The final two shows of the 2015 Shotgun Rider Tour had to be canceled because Tim McGraw has been placed on vocal rest by his doctors. Tim wrote on Facebook, “This is so disappointing to me. We’ve had such a great summer, and I was looking forward to this final weekend with the fans in California. I appreciate the support and look forward to coming back soon. The word ‘can’t’ is just not in my DNA, if there was any way I could sing, I would do it.”

Critics were not impressed when the new Hank Williams movie, I Saw The Light, debuted at the Toronto International Film Festival. They and savingcountrymusic.com faulted the director: “But this felt like the film’s inherent failing. Marc Abraham is not a director or a screenplay writer; he is a producer–a money man working mostly behind-the-scenes to get films made.” Tom Hiddleston and Elizabeth Olsen did a good job as Hank and Audrey Williams, but they could not overcome Abrahams’s poor screenwriting. One reviewer said, “One of Abraham’s most shocking decisions … was to include so little music in the film itself.” Another said, “Perhaps it’s fitting, in some way, to pay tribute to a prolific artist who died before his 30th birthday with a film filled with wasted potential. That would be the only possible way in which this picture would be a success.”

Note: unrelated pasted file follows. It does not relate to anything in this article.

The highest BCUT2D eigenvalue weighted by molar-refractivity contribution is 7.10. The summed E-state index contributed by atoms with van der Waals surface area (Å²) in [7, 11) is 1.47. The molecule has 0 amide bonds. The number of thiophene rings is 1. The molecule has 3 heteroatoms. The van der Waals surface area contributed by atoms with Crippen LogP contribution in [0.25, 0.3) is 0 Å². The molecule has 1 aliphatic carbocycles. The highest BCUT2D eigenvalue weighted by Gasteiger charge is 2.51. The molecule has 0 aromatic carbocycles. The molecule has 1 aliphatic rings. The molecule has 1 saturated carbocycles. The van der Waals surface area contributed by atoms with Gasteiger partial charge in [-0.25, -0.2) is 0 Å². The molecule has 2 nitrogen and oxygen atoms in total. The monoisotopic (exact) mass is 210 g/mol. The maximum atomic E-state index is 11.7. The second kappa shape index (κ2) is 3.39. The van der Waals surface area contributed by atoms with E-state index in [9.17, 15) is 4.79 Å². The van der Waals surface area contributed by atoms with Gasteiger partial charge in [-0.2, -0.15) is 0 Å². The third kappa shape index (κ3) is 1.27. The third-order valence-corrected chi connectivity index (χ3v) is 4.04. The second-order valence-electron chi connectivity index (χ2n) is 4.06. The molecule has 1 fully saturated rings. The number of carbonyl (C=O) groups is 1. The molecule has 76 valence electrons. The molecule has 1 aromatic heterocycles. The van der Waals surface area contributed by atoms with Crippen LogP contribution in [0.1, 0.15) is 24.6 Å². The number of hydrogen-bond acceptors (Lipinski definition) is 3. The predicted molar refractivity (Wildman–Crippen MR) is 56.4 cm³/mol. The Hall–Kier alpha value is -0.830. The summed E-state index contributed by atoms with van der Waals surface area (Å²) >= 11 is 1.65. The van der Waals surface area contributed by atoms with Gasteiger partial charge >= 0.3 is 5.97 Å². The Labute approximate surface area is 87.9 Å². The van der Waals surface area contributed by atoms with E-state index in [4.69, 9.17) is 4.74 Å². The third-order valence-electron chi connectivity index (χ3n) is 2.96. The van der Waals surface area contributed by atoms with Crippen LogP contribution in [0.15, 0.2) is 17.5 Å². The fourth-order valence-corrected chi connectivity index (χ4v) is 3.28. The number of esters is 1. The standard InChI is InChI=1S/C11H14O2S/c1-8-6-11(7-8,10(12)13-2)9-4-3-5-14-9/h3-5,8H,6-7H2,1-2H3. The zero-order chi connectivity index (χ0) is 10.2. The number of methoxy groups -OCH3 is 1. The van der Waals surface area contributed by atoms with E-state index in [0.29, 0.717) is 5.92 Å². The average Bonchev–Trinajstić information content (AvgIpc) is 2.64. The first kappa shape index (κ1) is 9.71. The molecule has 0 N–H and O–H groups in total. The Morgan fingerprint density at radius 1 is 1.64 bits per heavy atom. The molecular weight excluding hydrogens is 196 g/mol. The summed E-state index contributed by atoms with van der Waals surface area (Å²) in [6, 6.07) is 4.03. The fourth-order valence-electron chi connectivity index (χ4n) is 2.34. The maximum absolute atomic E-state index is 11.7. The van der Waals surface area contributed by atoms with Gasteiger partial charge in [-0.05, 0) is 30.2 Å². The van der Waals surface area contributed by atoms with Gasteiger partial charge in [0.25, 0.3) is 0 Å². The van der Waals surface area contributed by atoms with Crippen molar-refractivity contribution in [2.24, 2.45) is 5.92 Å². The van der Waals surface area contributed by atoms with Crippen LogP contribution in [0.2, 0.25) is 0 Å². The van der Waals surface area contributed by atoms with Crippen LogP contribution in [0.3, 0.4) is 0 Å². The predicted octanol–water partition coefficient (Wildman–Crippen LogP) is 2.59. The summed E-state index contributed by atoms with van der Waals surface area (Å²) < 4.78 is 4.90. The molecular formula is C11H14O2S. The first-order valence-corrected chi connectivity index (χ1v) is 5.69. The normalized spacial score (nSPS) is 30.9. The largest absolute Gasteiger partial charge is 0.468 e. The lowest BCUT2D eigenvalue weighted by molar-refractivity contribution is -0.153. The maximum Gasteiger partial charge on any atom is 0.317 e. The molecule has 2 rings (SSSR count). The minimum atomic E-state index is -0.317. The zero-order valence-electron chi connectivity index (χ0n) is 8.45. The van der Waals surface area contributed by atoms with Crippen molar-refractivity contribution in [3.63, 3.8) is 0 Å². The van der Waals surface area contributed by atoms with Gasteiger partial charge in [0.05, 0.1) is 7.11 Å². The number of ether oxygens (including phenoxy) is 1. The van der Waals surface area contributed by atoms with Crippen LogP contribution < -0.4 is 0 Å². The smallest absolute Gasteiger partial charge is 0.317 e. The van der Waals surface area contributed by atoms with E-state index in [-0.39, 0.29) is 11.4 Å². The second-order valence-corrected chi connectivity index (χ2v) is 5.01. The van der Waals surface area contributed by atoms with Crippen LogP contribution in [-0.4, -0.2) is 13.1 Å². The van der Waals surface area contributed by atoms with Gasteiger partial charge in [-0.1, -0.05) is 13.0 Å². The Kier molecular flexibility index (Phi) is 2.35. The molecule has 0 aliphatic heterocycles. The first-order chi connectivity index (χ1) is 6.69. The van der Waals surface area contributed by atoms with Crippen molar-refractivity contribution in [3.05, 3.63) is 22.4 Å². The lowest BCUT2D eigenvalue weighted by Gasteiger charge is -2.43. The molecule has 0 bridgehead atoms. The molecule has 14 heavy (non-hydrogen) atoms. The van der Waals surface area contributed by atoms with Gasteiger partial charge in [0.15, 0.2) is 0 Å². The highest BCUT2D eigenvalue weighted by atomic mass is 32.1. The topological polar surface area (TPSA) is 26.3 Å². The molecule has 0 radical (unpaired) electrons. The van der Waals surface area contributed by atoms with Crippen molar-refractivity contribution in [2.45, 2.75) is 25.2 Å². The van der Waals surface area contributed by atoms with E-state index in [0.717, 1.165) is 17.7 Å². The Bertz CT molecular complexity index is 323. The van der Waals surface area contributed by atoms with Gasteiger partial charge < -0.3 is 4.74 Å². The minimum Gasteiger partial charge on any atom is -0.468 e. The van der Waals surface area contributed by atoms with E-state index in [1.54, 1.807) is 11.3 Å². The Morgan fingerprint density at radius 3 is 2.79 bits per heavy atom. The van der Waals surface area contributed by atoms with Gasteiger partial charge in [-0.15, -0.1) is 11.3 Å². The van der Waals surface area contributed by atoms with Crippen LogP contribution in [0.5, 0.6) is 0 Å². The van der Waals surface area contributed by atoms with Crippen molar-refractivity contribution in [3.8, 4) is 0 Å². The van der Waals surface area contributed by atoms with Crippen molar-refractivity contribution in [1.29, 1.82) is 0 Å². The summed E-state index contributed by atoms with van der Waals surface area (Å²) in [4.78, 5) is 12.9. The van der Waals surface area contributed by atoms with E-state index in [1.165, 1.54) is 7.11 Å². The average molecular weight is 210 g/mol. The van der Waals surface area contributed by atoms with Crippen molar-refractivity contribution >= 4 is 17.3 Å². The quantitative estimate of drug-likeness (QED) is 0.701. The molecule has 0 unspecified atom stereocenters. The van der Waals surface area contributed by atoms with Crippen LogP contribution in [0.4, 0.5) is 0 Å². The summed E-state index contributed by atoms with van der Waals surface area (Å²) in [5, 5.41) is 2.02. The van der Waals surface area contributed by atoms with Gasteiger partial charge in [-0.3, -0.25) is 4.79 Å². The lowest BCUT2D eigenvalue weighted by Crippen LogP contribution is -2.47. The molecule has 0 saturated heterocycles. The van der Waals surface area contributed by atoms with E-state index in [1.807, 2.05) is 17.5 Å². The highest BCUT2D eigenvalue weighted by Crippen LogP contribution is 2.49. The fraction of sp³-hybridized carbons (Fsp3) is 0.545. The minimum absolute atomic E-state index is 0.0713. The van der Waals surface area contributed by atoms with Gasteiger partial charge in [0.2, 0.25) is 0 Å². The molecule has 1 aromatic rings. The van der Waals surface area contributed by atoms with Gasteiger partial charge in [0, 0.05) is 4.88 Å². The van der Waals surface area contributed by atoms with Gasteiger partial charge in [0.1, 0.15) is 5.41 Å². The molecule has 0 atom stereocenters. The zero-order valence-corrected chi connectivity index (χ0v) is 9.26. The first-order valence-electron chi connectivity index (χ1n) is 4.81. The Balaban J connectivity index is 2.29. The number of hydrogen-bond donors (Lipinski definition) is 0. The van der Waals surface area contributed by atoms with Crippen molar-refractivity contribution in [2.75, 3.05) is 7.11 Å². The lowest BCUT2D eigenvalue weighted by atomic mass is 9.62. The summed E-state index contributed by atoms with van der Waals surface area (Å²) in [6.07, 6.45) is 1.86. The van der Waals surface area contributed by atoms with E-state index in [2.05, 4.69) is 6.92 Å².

Alice Mackenzie reminds us, “As most Marty Robbins fans worldwide will remember, this September 26th would have been Marty’s 90th birthday. I think everyone should have a slice of cake in his honor.”

Jylinda White, a friend in Washington, DC, says, “Thanks for keeping me on this list. I like seeing emails from you.”